Single customer view barriers: fragmented organisational structures and inadequate technology
Achieving a single customer view is a top priority for companies of all shapes and sizes. But it’s no mean feat to gather customer data in a way to attain this unified view – 81% of marketers see developing a single customer view as a challenge, according to Experian.
However new research by Experian seems to suggest, as presented by The Drum, that many organisations are guilty of making their lives even harder by creating fragmented organisational structures that split marketing teams by channel, rather than customer. We have found this with multinational organisations, but have achieved significant success in breaking down barriers and speeding time to market by deploying seamless systems for global behemoths such as Panasonic.
Achieving a single customer view “requires a customer’s product relationships to be brought together, usually by matching name, address and date of birth,” Experian explains in its definition of the approach.
That’s hardly possible, though, in channel-focused structures, which inevitably lead to ‘siloisation’ of information.
Why is attaining a single customer view so important?
The better you know your customers, the better your marketing efforts will be. In theory, anyway. A single customer view gives you the platform to provide more and more useful, relevant and enjoyable experiences for your customers.
It’s easy to see why, then, that 97% of the 1,100 global marketers quizzed by Experian recognise the importance of having a truly holistic understanding of customers.
To execute an effective cross-marketing strategy, the data that provides the insight for the strategy needs to come from every channel and every touchpoint, otherwise you’ll never be able to offer a seamless experience.
“If a single channel is separate, how are you going to be able to communicate with the customer as a brand in anything but a disjointed manner?” Tom Blacksell, Experian managing director of marketing services, UK & Ireland, rightly notes.
Customers have come to expect that brands are able to deliver a seamless and consistent cross-channel service. Whichever channel they reach out on, your customers expect their experience to be the same.
Big brands suffering from channel barriers
The bigger the business, the more likely it is they will run into channel barriers as they go about achieving a single customer view, the research suggests.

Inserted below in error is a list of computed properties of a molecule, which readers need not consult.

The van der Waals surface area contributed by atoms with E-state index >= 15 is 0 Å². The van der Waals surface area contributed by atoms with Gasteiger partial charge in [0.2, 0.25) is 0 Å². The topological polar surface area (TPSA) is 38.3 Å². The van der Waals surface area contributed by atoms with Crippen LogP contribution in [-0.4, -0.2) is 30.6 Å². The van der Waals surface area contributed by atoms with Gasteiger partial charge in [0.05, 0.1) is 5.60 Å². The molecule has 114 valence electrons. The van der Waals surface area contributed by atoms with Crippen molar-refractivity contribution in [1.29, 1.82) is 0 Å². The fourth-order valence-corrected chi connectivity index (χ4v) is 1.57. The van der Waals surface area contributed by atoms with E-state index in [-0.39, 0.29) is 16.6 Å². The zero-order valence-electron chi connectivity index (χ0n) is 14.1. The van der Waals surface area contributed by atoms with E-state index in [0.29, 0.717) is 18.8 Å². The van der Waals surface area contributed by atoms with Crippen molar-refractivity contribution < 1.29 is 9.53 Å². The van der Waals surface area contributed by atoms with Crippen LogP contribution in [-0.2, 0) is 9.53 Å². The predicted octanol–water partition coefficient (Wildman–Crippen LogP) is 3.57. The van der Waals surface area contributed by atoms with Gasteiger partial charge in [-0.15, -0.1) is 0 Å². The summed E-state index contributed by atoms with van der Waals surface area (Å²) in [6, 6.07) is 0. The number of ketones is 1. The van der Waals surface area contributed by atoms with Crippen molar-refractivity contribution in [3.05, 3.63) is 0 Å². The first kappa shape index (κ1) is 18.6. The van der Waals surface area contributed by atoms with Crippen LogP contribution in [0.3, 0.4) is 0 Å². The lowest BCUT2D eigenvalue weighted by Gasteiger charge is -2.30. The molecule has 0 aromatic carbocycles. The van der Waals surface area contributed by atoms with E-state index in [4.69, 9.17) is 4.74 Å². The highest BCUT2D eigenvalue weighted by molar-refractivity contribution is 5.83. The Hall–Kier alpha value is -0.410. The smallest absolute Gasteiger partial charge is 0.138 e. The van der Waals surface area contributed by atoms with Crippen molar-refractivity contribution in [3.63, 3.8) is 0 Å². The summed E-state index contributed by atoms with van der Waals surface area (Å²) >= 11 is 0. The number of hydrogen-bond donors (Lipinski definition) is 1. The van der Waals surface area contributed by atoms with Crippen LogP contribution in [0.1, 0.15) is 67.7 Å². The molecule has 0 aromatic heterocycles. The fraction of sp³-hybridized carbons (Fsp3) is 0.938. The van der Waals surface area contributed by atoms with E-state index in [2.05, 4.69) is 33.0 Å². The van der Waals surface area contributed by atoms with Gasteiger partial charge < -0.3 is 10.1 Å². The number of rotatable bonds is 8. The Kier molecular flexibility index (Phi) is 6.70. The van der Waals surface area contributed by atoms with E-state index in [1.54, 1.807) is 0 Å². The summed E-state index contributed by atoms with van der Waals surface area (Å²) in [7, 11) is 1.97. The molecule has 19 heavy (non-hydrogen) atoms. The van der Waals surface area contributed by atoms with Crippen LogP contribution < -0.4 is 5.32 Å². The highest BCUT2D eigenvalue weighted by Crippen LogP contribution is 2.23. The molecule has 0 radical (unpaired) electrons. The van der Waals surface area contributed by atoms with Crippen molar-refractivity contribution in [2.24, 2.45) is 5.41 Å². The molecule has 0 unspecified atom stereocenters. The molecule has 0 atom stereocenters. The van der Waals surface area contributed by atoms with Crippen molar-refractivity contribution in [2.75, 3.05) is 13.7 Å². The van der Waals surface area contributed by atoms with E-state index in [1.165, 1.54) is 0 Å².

Some 59% of the marketers questioned in enterprise level businesses – those with a turnover of more than $1bn (£767m) – said they work in teams broken out by channel. As a result, larger businesses are 31% more likely to encounter issues.
However, it’s reassuring to see that eliminating internal silos is a top priority for 42% of C-level executives at these companies.
Of the marketers in mid-market companies – those with a turnover of $25m (£19m) to $1bn (£767m) – 26% said they were working in teams split out by channel, dropping to 19% for marketers in smaller market companies (turning over less than £19m).
It’s somewhat commonsensical that bigger brands find it harder to execute a seamless, multi-channel approach, of course. They might have grown up in the offline world, for example, evolving into multichannel structures over time.
Smaller businesses, on the other hand, are naturally swifter and more flexible, having grown up in the multichannel world.
Firms also struggling to find the right technological fit
Probably the most interesting findings from the Experian research for us here at Proctor + Stevenson were the answers given on the top challenges to creating a single customer view.
As far as enterprise companies are concerned, they are struggling to find a solution that works as they want it to. The top challenge, cited by 54% of enterprise marketers, was sourcing technology that allows customer data to be integrated in real time.
That was followed by the inability to integrate multiple data sources (49%) and the struggle to access data across the organisation (48%).
We have had some success in creating integrated global data interfaces, connecting product designers seamlessly with colleagues in the territories. This can point to how a single customer view could be developed but organisations also need to reflect how their customers behave in its internal structures with technology sympathetic to the real-time need.